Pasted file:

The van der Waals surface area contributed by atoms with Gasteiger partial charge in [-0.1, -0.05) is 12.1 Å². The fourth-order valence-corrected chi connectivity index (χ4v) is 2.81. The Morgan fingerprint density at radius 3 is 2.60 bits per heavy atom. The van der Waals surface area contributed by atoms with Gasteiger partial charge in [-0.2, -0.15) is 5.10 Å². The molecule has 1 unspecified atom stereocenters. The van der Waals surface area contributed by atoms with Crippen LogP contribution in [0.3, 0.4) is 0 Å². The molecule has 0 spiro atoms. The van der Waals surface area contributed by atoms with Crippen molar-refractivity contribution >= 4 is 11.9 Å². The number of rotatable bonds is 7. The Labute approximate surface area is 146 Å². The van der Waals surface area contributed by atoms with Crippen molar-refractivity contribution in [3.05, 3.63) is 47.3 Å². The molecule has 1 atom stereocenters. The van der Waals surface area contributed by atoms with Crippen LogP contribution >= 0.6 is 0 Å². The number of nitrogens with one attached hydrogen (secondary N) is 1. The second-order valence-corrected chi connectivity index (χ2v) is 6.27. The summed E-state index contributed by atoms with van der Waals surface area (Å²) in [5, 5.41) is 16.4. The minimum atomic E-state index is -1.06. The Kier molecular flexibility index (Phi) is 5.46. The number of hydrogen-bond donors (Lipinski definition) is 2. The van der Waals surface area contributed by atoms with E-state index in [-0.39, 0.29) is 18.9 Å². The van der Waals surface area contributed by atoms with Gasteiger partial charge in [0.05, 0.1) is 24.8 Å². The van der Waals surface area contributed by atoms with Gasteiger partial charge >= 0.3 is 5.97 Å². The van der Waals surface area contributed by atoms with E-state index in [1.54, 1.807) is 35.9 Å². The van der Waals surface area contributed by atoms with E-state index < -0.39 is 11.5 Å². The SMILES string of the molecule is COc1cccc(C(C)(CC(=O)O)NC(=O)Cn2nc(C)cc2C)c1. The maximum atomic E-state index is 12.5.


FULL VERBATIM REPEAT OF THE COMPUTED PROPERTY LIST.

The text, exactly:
The van der Waals surface area contributed by atoms with Gasteiger partial charge in [-0.1, -0.05) is 12.1 Å². The fourth-order valence-corrected chi connectivity index (χ4v) is 2.81. The Morgan fingerprint density at radius 3 is 2.60 bits per heavy atom. The van der Waals surface area contributed by atoms with Gasteiger partial charge in [-0.2, -0.15) is 5.10 Å². The molecule has 1 unspecified atom stereocenters. The van der Waals surface area contributed by atoms with Crippen LogP contribution in [0.3, 0.4) is 0 Å². The molecule has 0 spiro atoms. The van der Waals surface area contributed by atoms with Crippen molar-refractivity contribution >= 4 is 11.9 Å². The number of rotatable bonds is 7. The Labute approximate surface area is 146 Å². The van der Waals surface area contributed by atoms with Crippen molar-refractivity contribution in [3.05, 3.63) is 47.3 Å². The molecule has 1 atom stereocenters. The van der Waals surface area contributed by atoms with Crippen LogP contribution >= 0.6 is 0 Å². The number of nitrogens with one attached hydrogen (secondary N) is 1. The second-order valence-corrected chi connectivity index (χ2v) is 6.27. The summed E-state index contributed by atoms with van der Waals surface area (Å²) in [5, 5.41) is 16.4. The minimum atomic E-state index is -1.06. The Kier molecular flexibility index (Phi) is 5.46. The number of hydrogen-bond donors (Lipinski definition) is 2. The van der Waals surface area contributed by atoms with E-state index in [-0.39, 0.29) is 18.9 Å². The van der Waals surface area contributed by atoms with Gasteiger partial charge in [0.05, 0.1) is 24.8 Å². The van der Waals surface area contributed by atoms with Gasteiger partial charge >= 0.3 is 5.97 Å². The van der Waals surface area contributed by atoms with E-state index in [1.54, 1.807) is 35.9 Å². The van der Waals surface area contributed by atoms with E-state index < -0.39 is 11.5 Å². The SMILES string of the molecule is COc1cccc(C(C)(CC(=O)O)NC(=O)Cn2nc(C)cc2C)c1. The maximum atomic E-state index is 12.5.